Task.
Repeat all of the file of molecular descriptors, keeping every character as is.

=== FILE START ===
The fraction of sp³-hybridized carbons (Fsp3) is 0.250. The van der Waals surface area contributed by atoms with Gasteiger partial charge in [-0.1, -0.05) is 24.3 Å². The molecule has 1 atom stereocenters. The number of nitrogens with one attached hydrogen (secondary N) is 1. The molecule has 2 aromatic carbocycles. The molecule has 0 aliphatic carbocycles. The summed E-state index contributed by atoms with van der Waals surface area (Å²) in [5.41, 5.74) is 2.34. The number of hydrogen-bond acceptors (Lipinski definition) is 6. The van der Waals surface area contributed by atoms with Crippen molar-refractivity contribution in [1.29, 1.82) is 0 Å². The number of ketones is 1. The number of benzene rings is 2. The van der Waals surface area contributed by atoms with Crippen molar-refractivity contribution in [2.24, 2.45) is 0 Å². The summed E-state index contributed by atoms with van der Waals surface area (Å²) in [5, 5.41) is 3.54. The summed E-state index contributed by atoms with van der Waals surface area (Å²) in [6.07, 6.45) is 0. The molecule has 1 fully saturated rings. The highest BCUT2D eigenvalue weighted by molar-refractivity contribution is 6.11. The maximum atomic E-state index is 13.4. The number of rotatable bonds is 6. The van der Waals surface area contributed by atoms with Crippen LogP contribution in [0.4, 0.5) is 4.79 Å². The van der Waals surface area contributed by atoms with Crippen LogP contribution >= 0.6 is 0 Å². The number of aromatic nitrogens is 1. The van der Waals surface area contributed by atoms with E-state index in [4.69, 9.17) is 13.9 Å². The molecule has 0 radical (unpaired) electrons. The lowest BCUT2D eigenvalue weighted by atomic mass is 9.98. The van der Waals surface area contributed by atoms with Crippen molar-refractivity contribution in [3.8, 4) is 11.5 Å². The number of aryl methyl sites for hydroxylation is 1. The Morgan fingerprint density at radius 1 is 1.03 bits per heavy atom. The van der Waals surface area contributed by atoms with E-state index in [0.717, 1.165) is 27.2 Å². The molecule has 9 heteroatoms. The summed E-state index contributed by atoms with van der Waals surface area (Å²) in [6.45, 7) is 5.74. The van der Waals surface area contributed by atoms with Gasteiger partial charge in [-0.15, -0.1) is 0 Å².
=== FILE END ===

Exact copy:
The fraction of sp³-hybridized carbons (Fsp3) is 0.250. The van der Waals surface area contributed by atoms with Gasteiger partial charge in [-0.1, -0.05) is 24.3 Å². The molecule has 1 atom stereocenters. The number of nitrogens with one attached hydrogen (secondary N) is 1. The molecule has 2 aromatic carbocycles. The molecule has 0 aliphatic carbocycles. The summed E-state index contributed by atoms with van der Waals surface area (Å²) in [5.41, 5.74) is 2.34. The number of hydrogen-bond acceptors (Lipinski definition) is 6. The van der Waals surface area contributed by atoms with Crippen molar-refractivity contribution in [1.29, 1.82) is 0 Å². The number of ketones is 1. The number of benzene rings is 2. The van der Waals surface area contributed by atoms with Crippen molar-refractivity contribution in [2.24, 2.45) is 0 Å². The summed E-state index contributed by atoms with van der Waals surface area (Å²) in [5, 5.41) is 3.54. The summed E-state index contributed by atoms with van der Waals surface area (Å²) in [6.07, 6.45) is 0. The molecule has 1 fully saturated rings. The highest BCUT2D eigenvalue weighted by molar-refractivity contribution is 6.11. The maximum atomic E-state index is 13.4. The number of rotatable bonds is 6. The van der Waals surface area contributed by atoms with Crippen LogP contribution in [0.4, 0.5) is 4.79 Å². The van der Waals surface area contributed by atoms with Crippen LogP contribution >= 0.6 is 0 Å². The number of aromatic nitrogens is 1. The van der Waals surface area contributed by atoms with E-state index in [4.69, 9.17) is 13.9 Å². The molecule has 0 radical (unpaired) electrons. The lowest BCUT2D eigenvalue weighted by atomic mass is 9.98. The van der Waals surface area contributed by atoms with Crippen molar-refractivity contribution in [3.8, 4) is 11.5 Å². The number of aryl methyl sites for hydroxylation is 1. The Morgan fingerprint density at radius 1 is 1.03 bits per heavy atom. The van der Waals surface area contributed by atoms with E-state index in [0.717, 1.165) is 27.2 Å². The molecule has 9 heteroatoms. The summed E-state index contributed by atoms with van der Waals surface area (Å²) in [6.45, 7) is 5.74. The van der Waals surface area contributed by atoms with Gasteiger partial charge in [-0.15, -0.1) is 0 Å².